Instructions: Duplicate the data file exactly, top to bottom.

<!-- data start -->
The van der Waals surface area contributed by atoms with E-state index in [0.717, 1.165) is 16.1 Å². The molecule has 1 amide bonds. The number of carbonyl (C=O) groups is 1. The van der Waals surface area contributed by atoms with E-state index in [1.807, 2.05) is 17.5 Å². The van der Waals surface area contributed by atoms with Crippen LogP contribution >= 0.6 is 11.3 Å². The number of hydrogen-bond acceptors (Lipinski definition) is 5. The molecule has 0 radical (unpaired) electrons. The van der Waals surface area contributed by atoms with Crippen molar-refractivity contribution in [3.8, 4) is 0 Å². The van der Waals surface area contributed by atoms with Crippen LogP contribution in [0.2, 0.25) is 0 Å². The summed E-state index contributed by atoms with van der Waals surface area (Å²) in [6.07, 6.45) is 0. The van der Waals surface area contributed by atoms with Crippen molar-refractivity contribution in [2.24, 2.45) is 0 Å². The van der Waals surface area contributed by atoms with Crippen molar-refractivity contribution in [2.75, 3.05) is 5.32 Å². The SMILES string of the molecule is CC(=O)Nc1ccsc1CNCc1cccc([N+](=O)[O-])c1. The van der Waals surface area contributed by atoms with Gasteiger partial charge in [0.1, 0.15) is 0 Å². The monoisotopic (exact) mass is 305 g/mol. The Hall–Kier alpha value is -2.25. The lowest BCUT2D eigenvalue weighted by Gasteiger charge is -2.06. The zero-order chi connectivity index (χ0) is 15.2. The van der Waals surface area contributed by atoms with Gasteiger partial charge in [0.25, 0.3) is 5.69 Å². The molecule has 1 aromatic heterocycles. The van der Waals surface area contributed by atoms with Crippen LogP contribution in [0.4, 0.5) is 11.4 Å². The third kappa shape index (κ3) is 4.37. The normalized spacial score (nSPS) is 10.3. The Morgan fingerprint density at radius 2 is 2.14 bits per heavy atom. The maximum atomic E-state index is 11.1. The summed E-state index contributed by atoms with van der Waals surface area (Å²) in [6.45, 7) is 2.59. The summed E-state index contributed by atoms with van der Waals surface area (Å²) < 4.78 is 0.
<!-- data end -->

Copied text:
The van der Waals surface area contributed by atoms with E-state index in [0.717, 1.165) is 16.1 Å². The molecule has 1 amide bonds. The number of carbonyl (C=O) groups is 1. The van der Waals surface area contributed by atoms with E-state index in [1.807, 2.05) is 17.5 Å². The van der Waals surface area contributed by atoms with Crippen LogP contribution >= 0.6 is 11.3 Å². The number of hydrogen-bond acceptors (Lipinski definition) is 5. The molecule has 0 radical (unpaired) electrons. The van der Waals surface area contributed by atoms with Crippen molar-refractivity contribution in [3.8, 4) is 0 Å². The van der Waals surface area contributed by atoms with Crippen LogP contribution in [0.2, 0.25) is 0 Å². The summed E-state index contributed by atoms with van der Waals surface area (Å²) in [6.07, 6.45) is 0. The van der Waals surface area contributed by atoms with Crippen molar-refractivity contribution in [2.24, 2.45) is 0 Å². The van der Waals surface area contributed by atoms with Crippen molar-refractivity contribution in [2.75, 3.05) is 5.32 Å². The SMILES string of the molecule is CC(=O)Nc1ccsc1CNCc1cccc([N+](=O)[O-])c1. The van der Waals surface area contributed by atoms with Gasteiger partial charge in [0.1, 0.15) is 0 Å². The monoisotopic (exact) mass is 305 g/mol. The Hall–Kier alpha value is -2.25. The lowest BCUT2D eigenvalue weighted by Gasteiger charge is -2.06. The zero-order chi connectivity index (χ0) is 15.2. The van der Waals surface area contributed by atoms with Gasteiger partial charge in [0.25, 0.3) is 5.69 Å². The molecule has 1 aromatic heterocycles. The van der Waals surface area contributed by atoms with Crippen LogP contribution in [0.4, 0.5) is 11.4 Å². The third kappa shape index (κ3) is 4.37. The normalized spacial score (nSPS) is 10.3. The Morgan fingerprint density at radius 2 is 2.14 bits per heavy atom. The maximum atomic E-state index is 11.1. The summed E-state index contributed by atoms with van der Waals surface area (Å²) in [6.45, 7) is 2.59. The summed E-state index contributed by atoms with van der Waals surface area (Å²) < 4.78 is 0.